Leadership, customer-centricity, data and analytics are the building blocks for successful digital transformation projects — not how much you spend on technology.

That’s the view of David Rosen, digital transformation technologist and strategist at software company Tibco. As the leader of its digital transformation practice Rosen collaborates with customers in the midst of their digital journeys.

Speaking with Which-50 during at Tibco Now in Singapore earlier this week, Rosen said there are three core pieces to digital transformation.

The first being culture and leadership.

The organisational piece is the biggest and most challenging element to get right. Or as Rosen puts it: “You can’t buy a different organisation.”

Rosen argues companies must encourage a culture comfortable with an ongoing test and learn environment and agile development. For example, whether or not a marketing campaign is successful is less important than the ability to develop a hypothesis, test it on a small sample and move on quickly based on the results.

David Rosen Tibco

Wrong answers can be just as valuable as right answers, Rosen said.

“On balance you want to have more right answers, but there’s a lot you can learn from failing fast, maybe more you can learn from failing fast because right answers tend to self-perpetuate pre-existing biases, where wrong answers give you the incentive to rethink on a holistic basis what is effective and what is not effective.”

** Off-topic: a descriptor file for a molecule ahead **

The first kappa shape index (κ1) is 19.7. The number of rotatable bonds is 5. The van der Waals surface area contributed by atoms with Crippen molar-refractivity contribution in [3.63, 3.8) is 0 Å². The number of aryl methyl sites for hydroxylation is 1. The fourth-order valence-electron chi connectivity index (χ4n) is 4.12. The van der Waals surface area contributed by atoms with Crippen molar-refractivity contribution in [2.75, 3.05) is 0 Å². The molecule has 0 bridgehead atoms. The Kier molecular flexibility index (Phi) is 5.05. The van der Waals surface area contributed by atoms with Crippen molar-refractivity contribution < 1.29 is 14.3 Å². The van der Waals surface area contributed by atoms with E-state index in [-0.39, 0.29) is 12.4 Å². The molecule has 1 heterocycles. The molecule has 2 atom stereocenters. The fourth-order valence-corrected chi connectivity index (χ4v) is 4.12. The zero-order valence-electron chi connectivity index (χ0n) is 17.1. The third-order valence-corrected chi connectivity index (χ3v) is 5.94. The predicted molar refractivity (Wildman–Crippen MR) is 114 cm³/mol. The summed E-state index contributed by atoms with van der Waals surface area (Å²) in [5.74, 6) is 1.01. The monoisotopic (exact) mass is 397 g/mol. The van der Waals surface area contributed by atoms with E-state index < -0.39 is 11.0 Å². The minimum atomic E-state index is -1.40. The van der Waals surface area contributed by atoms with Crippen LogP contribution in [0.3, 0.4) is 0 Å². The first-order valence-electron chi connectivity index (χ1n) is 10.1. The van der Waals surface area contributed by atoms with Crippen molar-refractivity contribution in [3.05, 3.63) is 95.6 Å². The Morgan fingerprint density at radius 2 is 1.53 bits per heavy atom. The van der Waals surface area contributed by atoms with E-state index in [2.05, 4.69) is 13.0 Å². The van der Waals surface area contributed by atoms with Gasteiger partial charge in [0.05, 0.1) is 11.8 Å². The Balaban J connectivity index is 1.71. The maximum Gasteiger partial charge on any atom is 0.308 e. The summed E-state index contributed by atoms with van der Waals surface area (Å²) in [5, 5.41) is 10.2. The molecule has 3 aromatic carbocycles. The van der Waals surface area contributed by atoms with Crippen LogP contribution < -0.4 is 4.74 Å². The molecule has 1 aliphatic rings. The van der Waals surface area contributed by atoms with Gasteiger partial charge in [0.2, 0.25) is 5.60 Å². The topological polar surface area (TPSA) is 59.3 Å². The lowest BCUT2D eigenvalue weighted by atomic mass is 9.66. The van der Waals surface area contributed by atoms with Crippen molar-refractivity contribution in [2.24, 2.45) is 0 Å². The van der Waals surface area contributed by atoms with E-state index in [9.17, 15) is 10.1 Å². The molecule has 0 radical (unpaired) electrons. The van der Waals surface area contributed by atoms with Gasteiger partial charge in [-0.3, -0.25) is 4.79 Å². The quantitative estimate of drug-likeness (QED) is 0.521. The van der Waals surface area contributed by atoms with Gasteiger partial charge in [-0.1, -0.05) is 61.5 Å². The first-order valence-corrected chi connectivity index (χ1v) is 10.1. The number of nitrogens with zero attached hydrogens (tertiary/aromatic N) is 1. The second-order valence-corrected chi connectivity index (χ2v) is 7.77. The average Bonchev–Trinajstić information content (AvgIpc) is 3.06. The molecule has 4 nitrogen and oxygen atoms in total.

“It’s difficult for people to feel comfortable in a world of continuous test and learn. I think human nature in a traditional legacy world is really to essentially seek perfection versus speed. Digital leaders think about speed over perfection,” Rosen said.

And that attitude has to come from leadership.

“Leadership is actually very easy to essentially have people talk about it. It’s more difficult at the middle management level to actually follow through and go ahead with it,” Rosen said.

Customer centricity

Digital transformation is largely about refining customer relationships. And the shift towards customer centricity begins with understanding the way people interact with you as a company and mapping those journeys, Rosen said.

“A lot of digital transformation is this customer-centric view that actually takes things on a step-by-step basis. Quantifies the cost and the time associated with each step, the pain points associated with each and the opportunity to essentially create pleasure,” Rosen said.

Technology should then be used to eliminate the pain points and make it the journey more convenient.

“We’re not leading with the fact that it’s technology driven. We’re actually leading with being customer-centric and essentially saying: Okay, I understand the customer journey, but I either want to shrink or make it more fulfilling or satisfying. Then how do I overlay technology against that?”

Data and analytics

The third element of digital transformation is around data and analytics.

The first step is simply getting a handle on data to understand who your customer is, Rosen said.

“I’ve sat with clients and I’ve said, ‘How powerful would it be for you to be able to walk into a board meeting and provide every bit of detail about the top 10 per cent of your customer base that is providing 53 per cent of your revenues and profitability?’ Just the information and knowledge.”

Digital transformation begins with just insight and knowledge which then leads to higher levels of predictive outcomes.

Analytics then ties back to the customer journey to drive greater levels of satisfaction, higher degrees of loyalty and advocacy.

“Digital organisations are not doing analytics for the sake of just being the predictive, they’re doing analytics because they’re trying to increase the quality of experience, the level of satisfaction, and ultimately the lifetime value of those customers,” Rosen said.


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